“What I like best about my job is that I can directly interact with orangutans because I am the one who replaces their parents in the forest and also because in the conservation area not all humans can meet orangutans. I consider orangutans as if they were my own children. I am very proud and happy if the orangutans I guard can be released back and live in the wild as our goal stands in conservation program”, says Nahes.
For Nahes the challenging part of his work is when he is exploring the forest together with orangutans during the night. In the Forest, there are so many new things, challenges they may encounter, therefore they should always be prepared mentally and physically. Since starting this job in 2016, Nahes has continuously expanded his knowledge: he can recognise orangutan food plants and comprehends the nature of orangutans, how they fit in their habitat, and beyond that he has become a part of the world of conservation, and much more.
Yustina was always curious to work closely with orangutans and learn about the conservation, because she knew other orangutan caregivers in her community. She enjoys socialising with orangutans, exploring, teaching them to find food and to make nests. “Essential when you want to become a foster mother to orangutans,” according to Yustina “is to learn all types of food they can eat and which ones they need to avoid.” Yustina has been working with animals for many years now, including a project for welfare of neglected cats and dogs. As a result of this work, she feels very close to animals and loves all of them even more.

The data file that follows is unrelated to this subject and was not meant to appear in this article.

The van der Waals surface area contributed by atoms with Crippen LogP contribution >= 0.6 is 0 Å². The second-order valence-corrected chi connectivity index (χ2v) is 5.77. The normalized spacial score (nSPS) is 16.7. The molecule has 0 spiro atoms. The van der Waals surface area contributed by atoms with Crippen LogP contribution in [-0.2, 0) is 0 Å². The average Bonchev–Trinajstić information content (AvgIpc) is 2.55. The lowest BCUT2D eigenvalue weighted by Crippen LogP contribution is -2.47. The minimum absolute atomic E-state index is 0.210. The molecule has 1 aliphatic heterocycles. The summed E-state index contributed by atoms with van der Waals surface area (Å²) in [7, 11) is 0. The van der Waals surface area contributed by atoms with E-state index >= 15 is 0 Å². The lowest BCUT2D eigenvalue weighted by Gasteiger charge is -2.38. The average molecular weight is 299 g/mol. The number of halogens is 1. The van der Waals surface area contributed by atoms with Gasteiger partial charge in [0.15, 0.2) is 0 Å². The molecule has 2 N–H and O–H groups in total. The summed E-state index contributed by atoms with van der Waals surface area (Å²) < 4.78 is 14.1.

Penjaga, Nor Faniansyah
Fani was always very interested in working in an orangutan organisation and began working with orphans in 2014. “Because orangutans are endangered species that are protected in Indonesia, not everyone can see and take care of them. When we take care of orangutans we also take care of the forest,” says Fani.
For Fani, the best part of the job teaching and accompanying Orangutans: to climb trees with them, make nests, look for, choose and prepare forest food, recognise potential predators, and occasionally playing with young orpangutans.“When the penjaga becomes a substitute for the orangutan mother, who plays many roles and teaches many things so that they can later survive in the wild alone and even reproduce – that makes me proud to be an orangutan’s guardian.
“Working with orangutans makes me feel happy and proud. I am grateful to the organisation for giving me the opportunity to learn and build my competences. I hope to be able to continue to learn and improve” says Fani.
Under the leadership of FOUR PAWS primatologist Dr Signe Preuschoft on-site, we ensure that all staff are introduced properly to all important quality standards when it comes to dealing with orphan orangutans. Our FOREST SCHOOL was built together with our Indonesian partner organisation, 'Jejak Pulang'. In the school, orphaned orangutans are given the opportunity to develop the skills they will need to eventually return to the wild during adolescence. Find out more about our FOREST SCHOOL here.